Warriors With Cameras
    by Elizabeth Anstead

With the advent of the book "Requiem", edited by Horst Faas and Tim Page, and the corresponding show at the Newseum in Arlington, Virginia, has come a new focus and awareness of that special breed of photojournalist, the War Photographer.

Photojournalists are warriors who shoot with cameras instead of guns.  Like normal soldiers, they face fear, fatigue and danger.  As the legendary photographer Robert Capa once said, "If your pictures aren't good enough, it's because you aren't close enough." These brave men and women live and die by these words; because like normal soldiers, they can be shot and killed, or annihilated by a land mine.

Neither of the men interviewed for this story liked the label "War Photographer". It spoke to them of blood-lusting carrion, heartless and cold.  They winced, because their hearts bled at what they saw, and they fought back with burning passion and courageous spirit.

While "Requiem" honored those men and women who gave their lives to bring images reflecting the extremes of human cruelty and courage home to Americans, this article honors two of the men who came back, their spirits marked by battle, to carry forward the field of photojournalism into the Twenty-First Century.

Long and wiry, David Burnett, 51, approaches across the parking lot at Starbucks in McLean, Virginia and sits down at the table.  He is like a thin blue line of smoke, a subtle current of electricity, with sharp almost delicately boned features, and piercing grey-blue eyes that peer out from under a shock of unruly grey hair. There is a surprising sense of heightened sensitivity about this man that makes him seem more naturally placed in a monastery or the halls of academia than in the erupting chaos of a battlefield; but he was there, and he is one of the best.

In 1970, David Burnett bought a ticket to Saigon for $512, stopping off in Hong Kong to buy a camera.  With him, he carried letters from LIFE and TIME magazines, promises to buy pictures; necessary passports for a free-lance journalist to be accredited by the Army and let into the action.  He was 24.

From 1970 through 1972, he lived in Saigon out of a dingy little hotel room with rattan furniture and sisal rugs now ironically reminiscent of Pier1 Imports and The Pottery Barn. But this was no designer facsimile.  This was real romantic adventure.  There was a story to be told. "I see myself as a recorder of history," he said modestly, "sort of a visual historian."

Many of his pictures capture scenes of everyday life in Vietnam, soldiers wearing headbands and love-beads, playing guitars in uneasy repose until the war would reconvene and death rudely interrupt. "For both the soldiers and the photographers," he said, "there were many hours of boredom, followed by moments of sheer terror."

The photographer imprints his soul as well as the image he is photographing with his eye.  To look through David Burnett's eyes is to capture images of iconic irony and translucent beauty amidst the mind-rending horrors of war.  A feeling of subtlety permeates his work and draws you in, so that you cannot look away.  His work has received numerous awards, including Photographer Of The Year, awarded by the National Press Photography Association in 1980, for his coverage of the Cambodian refugees; the Vietnamese "boat people"; and the revolution in Iran.

After LIFE magazine folded in 1972, David Burnett worked as a free-lance photojournalist for the Gamma Liason Agency, started by legendary War Photographer Giles Caron, before starting his own agency in 1976 called Contact, with partner Robert Pledge. The agency continues to thrive today, with offices in both New York, and Paris.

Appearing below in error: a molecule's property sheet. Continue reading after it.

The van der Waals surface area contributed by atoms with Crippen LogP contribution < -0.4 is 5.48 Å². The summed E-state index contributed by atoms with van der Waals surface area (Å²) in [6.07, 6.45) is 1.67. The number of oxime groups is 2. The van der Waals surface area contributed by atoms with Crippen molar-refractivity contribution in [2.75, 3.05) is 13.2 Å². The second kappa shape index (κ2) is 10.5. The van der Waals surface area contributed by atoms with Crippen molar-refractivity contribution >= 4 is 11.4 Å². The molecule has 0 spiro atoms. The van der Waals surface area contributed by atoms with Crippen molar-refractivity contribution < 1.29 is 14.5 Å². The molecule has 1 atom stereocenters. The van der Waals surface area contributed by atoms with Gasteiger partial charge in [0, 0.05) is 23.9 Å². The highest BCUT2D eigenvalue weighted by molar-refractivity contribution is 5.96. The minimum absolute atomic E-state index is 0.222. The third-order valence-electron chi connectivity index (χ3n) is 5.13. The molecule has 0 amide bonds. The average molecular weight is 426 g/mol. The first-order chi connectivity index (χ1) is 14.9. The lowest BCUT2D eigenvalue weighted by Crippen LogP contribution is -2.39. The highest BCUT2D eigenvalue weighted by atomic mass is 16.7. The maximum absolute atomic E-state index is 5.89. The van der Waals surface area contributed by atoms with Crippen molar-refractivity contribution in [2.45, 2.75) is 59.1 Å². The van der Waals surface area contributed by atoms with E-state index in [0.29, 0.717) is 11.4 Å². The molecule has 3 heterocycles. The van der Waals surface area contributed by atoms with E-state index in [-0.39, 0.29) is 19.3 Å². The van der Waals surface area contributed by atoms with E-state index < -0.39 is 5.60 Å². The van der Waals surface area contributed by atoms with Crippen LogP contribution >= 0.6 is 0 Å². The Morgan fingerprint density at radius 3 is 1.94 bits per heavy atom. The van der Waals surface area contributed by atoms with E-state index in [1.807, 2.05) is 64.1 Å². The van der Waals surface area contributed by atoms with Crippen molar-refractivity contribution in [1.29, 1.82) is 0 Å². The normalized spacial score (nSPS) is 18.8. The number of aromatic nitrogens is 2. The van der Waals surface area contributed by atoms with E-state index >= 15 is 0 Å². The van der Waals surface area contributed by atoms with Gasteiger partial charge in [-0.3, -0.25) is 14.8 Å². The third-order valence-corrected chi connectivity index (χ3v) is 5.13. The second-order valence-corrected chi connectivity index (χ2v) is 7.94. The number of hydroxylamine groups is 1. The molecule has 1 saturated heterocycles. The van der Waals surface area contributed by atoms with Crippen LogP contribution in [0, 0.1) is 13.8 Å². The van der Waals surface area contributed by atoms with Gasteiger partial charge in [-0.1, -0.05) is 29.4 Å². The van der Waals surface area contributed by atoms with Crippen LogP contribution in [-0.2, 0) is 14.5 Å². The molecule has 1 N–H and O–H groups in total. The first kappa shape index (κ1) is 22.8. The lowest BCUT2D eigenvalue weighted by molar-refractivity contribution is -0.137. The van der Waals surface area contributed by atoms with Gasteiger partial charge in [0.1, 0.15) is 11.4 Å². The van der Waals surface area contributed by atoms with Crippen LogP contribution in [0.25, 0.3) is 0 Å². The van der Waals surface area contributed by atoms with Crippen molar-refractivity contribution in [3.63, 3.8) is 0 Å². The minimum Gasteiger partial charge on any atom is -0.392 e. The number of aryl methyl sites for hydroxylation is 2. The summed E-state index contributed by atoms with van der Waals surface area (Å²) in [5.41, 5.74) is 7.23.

When asked what drew him into the world of photography as a teenager in Salt Lake City back in the early 1960's, David Burnett smiled, "the magic of the medium," he said softly, "the private moment of being alone in a darkroom and seeing the picture is still magic for me....." And with that, this most humble and private of men got up and left for the airport.  A story waited to be told in L.A.

"Photojournalism is not an art, but the best photojournalists are artists."  Roger Richards, 36, leans across the table of Tivoli's Pastry shop in Rosslyn, Virginia.  The passion and intensity of his conviction are as unmistakable and omnipresent in his personality, as they are in his work.

Born in Jamaica, his obsession to tell stories with photography was ignited and encouraged when he met David Burnett, who was shooting a story about the island of Jamaica in 1982.  Since then, Roger Richards has covered conflicts in Nicaragua, El Salvador, Columbia, Haiti and Bosnia.  His coverage of the urban drug wars on our own streets, in Broward County, Florida for the Miami Herald's Tropic Magazine, earned him a Pulitzer prize nomination. His photographs have appeared in hundreds of magazines around the world during his work for the prestigious photographic agency, Gamma Liason International.  He currently works as a staff photojournalist for the Washington Times.

If the hallmark of David Burnett's work is the zen of finding the iconic in the subtle and even mundane aspects of a soldier's daily life, the work of Roger Richards hits you hard in the gut with it's heart wrenching depictions of humanity, both his own, and that of his subjects.

Photographs taken of Roger Richards during the siege of Sarajevo reflect a man of great passion, whose heart has been turned into a fire of philosophical outrage at the atrocities that he sees perpetuated around him on a daily basis. "I did not choose to follow the 'bang-bang' of the war, but rather, to focus on the effect of the war on civilians, the men women and children of Sarajevo....I am very uncomfortable  with the label "War Photographer"....I am a photojournalist.  I have chosen to find my subjects in war, because in war, you have the greatest extremes of human experience and human behavior.... War brings out the best and the worst in people; the most heroic, and the most sadistic.  It is black and white.....there is no grey."

There are so many of Roger Richard's pictures of Sarajevo that stay on in the mind and refuse to leave, such as the image of Vedren Smajlovic ( pronounced, Smile-oh-vitch). Vedren was a cellist for the Orchestra of Sarajevo, who's brother was killed in the first of the massacres in may of 1992.